The return to Lost Creek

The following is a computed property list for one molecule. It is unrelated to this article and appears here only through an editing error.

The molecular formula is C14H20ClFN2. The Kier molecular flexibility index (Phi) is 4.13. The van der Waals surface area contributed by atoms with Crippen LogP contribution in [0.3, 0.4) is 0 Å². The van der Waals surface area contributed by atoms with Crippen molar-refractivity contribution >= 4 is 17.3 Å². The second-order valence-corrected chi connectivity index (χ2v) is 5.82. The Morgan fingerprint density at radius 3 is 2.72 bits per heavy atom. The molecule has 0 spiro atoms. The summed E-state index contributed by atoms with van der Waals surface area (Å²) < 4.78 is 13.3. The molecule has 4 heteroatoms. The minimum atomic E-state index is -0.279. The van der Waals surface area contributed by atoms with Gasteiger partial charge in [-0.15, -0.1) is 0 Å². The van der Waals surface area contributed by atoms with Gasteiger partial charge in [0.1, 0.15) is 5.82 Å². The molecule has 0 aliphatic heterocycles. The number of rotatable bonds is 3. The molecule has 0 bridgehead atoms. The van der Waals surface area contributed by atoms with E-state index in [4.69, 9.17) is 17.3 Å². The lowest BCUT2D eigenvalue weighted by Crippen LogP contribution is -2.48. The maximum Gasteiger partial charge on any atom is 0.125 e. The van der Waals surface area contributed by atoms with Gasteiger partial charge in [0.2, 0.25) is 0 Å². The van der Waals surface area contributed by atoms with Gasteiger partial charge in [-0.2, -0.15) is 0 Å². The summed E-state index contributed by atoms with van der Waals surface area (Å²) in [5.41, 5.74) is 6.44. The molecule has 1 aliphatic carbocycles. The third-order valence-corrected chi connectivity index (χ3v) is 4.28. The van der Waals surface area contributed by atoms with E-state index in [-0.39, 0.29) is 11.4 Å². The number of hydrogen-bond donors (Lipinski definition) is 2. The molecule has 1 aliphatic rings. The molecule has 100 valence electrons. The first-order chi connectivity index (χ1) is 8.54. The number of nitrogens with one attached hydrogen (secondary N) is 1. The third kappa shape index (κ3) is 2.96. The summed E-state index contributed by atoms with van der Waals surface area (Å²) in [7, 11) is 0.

(AUTHOR’S NOTE: On Dec.05,2006, I published an article about the Mouth of Lost Creek, a favorite spot on the San Saba River for thousands of people seeking the thrill and enjoyment of overnight and weekend camping,fishing and exploring. In this article, I told of one such camping trip when two friends and I explored a deep cave in the hills above the mouth of Lost Creek in 1928. This was a year reminiscent of Floyd Collins, a lad who had a song published about his death in ‘a lonely sandstone cave.’ And, so it is, that 79 years later I am asking you to accompany me on an overnight trip through the magic of imagination to the Mouth of that little Creek that once was Lost.) * * * Once again, in the early morning hours, as I lie near the cozy edge of slumber, I am kept awake by pellets of memories that keep ricocheting around my mind seeking an outlet into a more complete form of recollection. At last, one such pellet settles down in a comfortable and well-known spot where events of the past are legend for people of this area. Now, through the travel agency of imagination, I am going to revisit a favorite fishing, swimming and weekend spot of long ago where even the name, ‘The Mouth of Lost Creek,’ has lent enchantment to the thousands who have camped there. For it is here that one can imagine the existence of other riddles of the past that might be hidden here, along with the mystery of that little’creek. And to youth, besides the fun of swimming and fishing, it held the added attraction of adventure as well as charm, beauty and the possibilities of romance. If this spot is new to you, or if you have not visited it lately, come fly with me on my magic carpet as I attempt to coax from dim recollections, some of the events so enjoyed near the place that once was lost. The way to this place will not be hard to find, for routes recently traveled are not easily forgotten, it is those long ago events that have been dimmed by the past. Our flying carpet, propelled by the witchcraft of imagination, will head for Voca following Highway 71. Soon we are passing over Ron Brodbeck’s home, railroad track and tool and machine company and we notice that his Texas Longhorn steers are doing well. (Hey Ron, the red light is on at your railroad crossing and you are backing up traffic!) As we reach the community of Voca, we reduce the speed of our craft that we might view this old township with its lengthy history, which, I have no doubt, could be obtained from one of the old timers on a very short notice. A short distance beyond this slumbering village, we pass the old abandoned homestead of Marion Deans, and shortly thereafter turn left on the road that leads back to the San Saba River and to the Mouth of Lost Creek. Hovering over this dirt road, which in dry weather allows huge balloons of dust to be towed behind each vehicle, we see the countryside that is covered with blankets of bluebonnets in early spring has now been turned to tan by the heat of full summer. Further down the lane, we fly over irrigated fields that somehow were not logged into my youthful memory book,or could it be that I have some pages missing’ Now we are approaching the low water crossing of theSan Saba, so I guide our craft over the pecan trees along the river bank and settle it down on the large sand bar at the mouth of Lost Creek. We will make campand spend the night here on the sand bar next to thewater for I want you to listen with me to the voice of the river as it ripples over the shallows speaking to the frogs and other river nightlife and hear the croak of that ole catfish we are going to try to catch in the morning. How long has it been since I lay there and listened to that river music at night; since I fished the waters from the crossing to the deep hole at the mouth of the little creek called Lost; since I swam in the deep hole and tried to find bottom’ How long since I sat in the shade of the pecan trees, baited the hook on that old cane pole with a big fat worm with the hope of catching a big catfish. Then, sit with the anticipation of seeing that cork disappear under the water with the swiftness that indicates I have hooked a big’un. Now comes the thrill of the tug and pull on the line as he darts here and there, trying to evade his capture and I hear the voice of my fishing companion as I pull him out of the water saying ‘Oh boy, ain’t he a dandy’ How long since I climbed the high bank on the south side of the river and searched for the cave that led to God knows where, yet provided thrills for youthful foolhardiness’ Would I again, given the opportunity, seek the mystery of what lay beyond the deep and narrow passageways of that cave that in my youth I feared to enter’ And the answer comes forth loud and clear: ‘ Not by the hair of your chinny chin chin, even with Aladdin’s lamp in my hand or his faithful genie by my side would I enter into that sucker again.’ As darkness falls over the camp I wonder: how long has it been since I smelled bacon cooking over an open campfire and drank coffee from that proverbial tin can; why is that little creek which joins the river at this point is called Lost; who lost it; where does it come from and why is it so oft times dry’ These questions are the same as I asked long ago and as yet do not have all of the answers. Perhaps we could find some of those answers were my magic carpet not imaginary, then we could follow the course of that creek, find it’s source and possibly discover the mystery of why it was lost’ At this point, as so often happens, my early morning dreams and fantasies are interrupted by that sometimes dreaded yet anticipated call of my roommate saying, ‘Get up, it’s coffee time.’ Now, I must say to those who accompanied me on my imaginative journey, ‘Sorry folks, but it is time to return to reality, so get off my magic carpet and get home the best way you can.’ See you next trip’ Bill Bodenhamer is a weekly columnist for the Brady Standard-Herald. Email him at